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King Cotton & the Southern Slave Economy. The Rise of “King Cotton”. Southern cotton fueled the English & American Industrial Revolutions. “King Cotton” was the dynamic force driving the American economy from 1790-1840: The South provided ¾ of world’s cotton

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King Cotton & the Southern Slave Economy


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    1. King Cotton & the Southern Slave Economy

    2. The Rise of “King Cotton” Southern cotton fueled the English & American Industrial Revolutions • “King Cotton” was the dynamic force driving the American economy from 1790-1840: • The South provided ¾ of world’s cotton • Slave population grew 300% • Southern cotton stimulated Northern industry; The North dominated cotton textiles, shipping, & marketing

    3. The Value of Cotton Exports as a Percentage of All U.S. Exports

    4. The Rise of “King Cotton” • The introduction of short-staple cotton strengthened and changed the American economy: • Cotton could now be grown anywhere in the South • The cotton gin (1793) made seed extraction easy • The potential for profits led to a cotton boom & the expansion of slavery in the South “Southern way of life” White Southerners perceived their economic interests to be tied to slavery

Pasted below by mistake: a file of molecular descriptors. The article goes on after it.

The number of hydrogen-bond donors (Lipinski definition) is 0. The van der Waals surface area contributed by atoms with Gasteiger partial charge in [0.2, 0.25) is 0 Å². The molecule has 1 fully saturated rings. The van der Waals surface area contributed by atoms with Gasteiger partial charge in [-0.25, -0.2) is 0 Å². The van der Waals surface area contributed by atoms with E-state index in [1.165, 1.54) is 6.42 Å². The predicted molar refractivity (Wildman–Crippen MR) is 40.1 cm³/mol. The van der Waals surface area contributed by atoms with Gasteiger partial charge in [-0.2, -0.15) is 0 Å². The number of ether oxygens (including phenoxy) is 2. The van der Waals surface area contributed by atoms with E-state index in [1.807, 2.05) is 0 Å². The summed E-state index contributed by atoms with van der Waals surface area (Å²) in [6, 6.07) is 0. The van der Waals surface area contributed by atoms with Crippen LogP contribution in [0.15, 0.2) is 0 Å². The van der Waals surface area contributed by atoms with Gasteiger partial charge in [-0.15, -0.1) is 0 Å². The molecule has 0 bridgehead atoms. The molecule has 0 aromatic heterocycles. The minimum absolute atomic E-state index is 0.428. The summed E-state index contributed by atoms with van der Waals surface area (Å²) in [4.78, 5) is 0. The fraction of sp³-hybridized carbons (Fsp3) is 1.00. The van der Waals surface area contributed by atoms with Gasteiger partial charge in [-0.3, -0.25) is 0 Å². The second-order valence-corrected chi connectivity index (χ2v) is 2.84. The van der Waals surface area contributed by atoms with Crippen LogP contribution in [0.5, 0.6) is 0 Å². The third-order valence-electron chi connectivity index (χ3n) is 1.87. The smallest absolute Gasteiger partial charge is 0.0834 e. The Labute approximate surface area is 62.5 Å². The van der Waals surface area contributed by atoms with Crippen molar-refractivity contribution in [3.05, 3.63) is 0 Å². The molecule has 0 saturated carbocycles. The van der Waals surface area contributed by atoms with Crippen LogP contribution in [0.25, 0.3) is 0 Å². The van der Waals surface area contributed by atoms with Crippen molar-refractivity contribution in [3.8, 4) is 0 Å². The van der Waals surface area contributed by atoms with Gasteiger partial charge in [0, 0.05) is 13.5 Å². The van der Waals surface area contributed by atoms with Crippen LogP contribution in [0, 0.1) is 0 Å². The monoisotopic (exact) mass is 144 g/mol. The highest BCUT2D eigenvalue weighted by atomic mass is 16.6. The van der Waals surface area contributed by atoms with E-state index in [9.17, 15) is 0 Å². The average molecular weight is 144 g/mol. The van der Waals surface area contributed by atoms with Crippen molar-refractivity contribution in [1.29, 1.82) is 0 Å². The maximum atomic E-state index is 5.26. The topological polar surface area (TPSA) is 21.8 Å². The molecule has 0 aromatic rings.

5. Slaves Using the Cotton Gin

    6. Cotton expansion led to “Alabama Fever” from 1816 to 1820 Southern Agriculture Southern expansion boomed again from 1832 to 1838 into Mississippi, Louisiana, & Arkansas …and again in the mid-1850s into Texas

    7. Slave Concentration, 1820 Slave Concentration by 1860

    8. Slavery in a Changing World The South lagged by choice because these were risky investments, but cotton was safe • Antebellum regional differences: • By 1820, all Northern states abolished slavery • The South lagged behind the North in cities, industry, & railroads • Southern population grew slower than in the North & West Southern politicians feared being permanently outvoted in Congress By 1860, only 35% of railroads were in the South By 1860, only 15% of U.S. factories were in the South